Last Thursday, a federal judge restored protections for gray wolves across the United States. In a ruling, the judge concluded that the Trump administration failed to consider ongoing threats when stripping the species of its protection. The ruling comes over a year after the Trump administration removed the gray wolf from the Endangered Species Act in 2020.
Andrea Zaccardi, a lawyer representing the Center for Biological Diversity, welcomed the ruling. “This is a huge day for wolves across the country,” said Zaccardi. “Fish and Wildlife Service has tried to remove federal protections several times over the past decade, and every time they skirt the law in doing it.”
Related: Gray wolves killed after removal from endangered species list
The ruling now restores protections for gray wolves in 44 states. The Endangered Species Act limits those states from managing local gray wolf populations through hunting and trapping. However, the relisting will not affect wolves in the Northern Rockies. Montana, Wyoming and Idaho were removed from the ESA in 2011 and are not subject to the laws. The three states have since loosened hunting laws to reduce wolf populations.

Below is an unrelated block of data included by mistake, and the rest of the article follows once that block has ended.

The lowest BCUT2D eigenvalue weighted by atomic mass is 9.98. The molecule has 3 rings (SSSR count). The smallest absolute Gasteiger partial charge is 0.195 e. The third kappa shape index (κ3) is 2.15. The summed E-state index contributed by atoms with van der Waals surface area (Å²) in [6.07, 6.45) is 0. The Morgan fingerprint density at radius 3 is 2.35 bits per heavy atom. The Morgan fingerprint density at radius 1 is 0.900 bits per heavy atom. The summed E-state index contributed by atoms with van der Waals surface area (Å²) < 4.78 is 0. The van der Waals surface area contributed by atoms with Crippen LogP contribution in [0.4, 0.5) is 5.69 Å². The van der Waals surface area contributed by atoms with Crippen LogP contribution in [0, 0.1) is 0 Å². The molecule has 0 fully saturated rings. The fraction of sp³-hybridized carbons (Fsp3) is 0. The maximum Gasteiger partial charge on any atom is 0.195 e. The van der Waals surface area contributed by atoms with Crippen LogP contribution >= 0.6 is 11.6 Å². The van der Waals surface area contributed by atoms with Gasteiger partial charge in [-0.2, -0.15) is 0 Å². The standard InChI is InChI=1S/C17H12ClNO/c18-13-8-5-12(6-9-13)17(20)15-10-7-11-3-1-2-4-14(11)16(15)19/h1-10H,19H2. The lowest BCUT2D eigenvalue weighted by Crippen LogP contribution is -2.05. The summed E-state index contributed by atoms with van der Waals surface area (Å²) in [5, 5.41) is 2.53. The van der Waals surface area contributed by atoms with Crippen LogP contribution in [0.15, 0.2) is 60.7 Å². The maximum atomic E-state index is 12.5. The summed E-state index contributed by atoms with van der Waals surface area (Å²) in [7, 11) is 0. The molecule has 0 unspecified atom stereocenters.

Over the past year, the gray wolves’ delisting from ESA has had detrimental effects. In July 2021, over a third of gray wolves in Montana were killed, according to a University of Wisconsin-Madison study. An estimated 313 to 323 wolves were likely killed by humans between April 2020 and April 2021.
Following the ruling, Bonnie Rice, a senior representative of the Sierra Club, said that wolves now have a chance to recover. “Today’s ruling restoring much-needed federal protections means that wolves will have a chance to fully recover and carry out their important ecological and cultural roles across the country,” Rice said in a statement.
While the Fish and Wildlife Service could attempt to fight the ruling, the Biden administration’s interior secretary Deb Haaland seems sympathetic to the gray wolf cause. “We will reinstate federal protections under the ESA for the northern Rocky Mountains’ gray wolf, if necessary,” she wrote in a USA Today op-ed.
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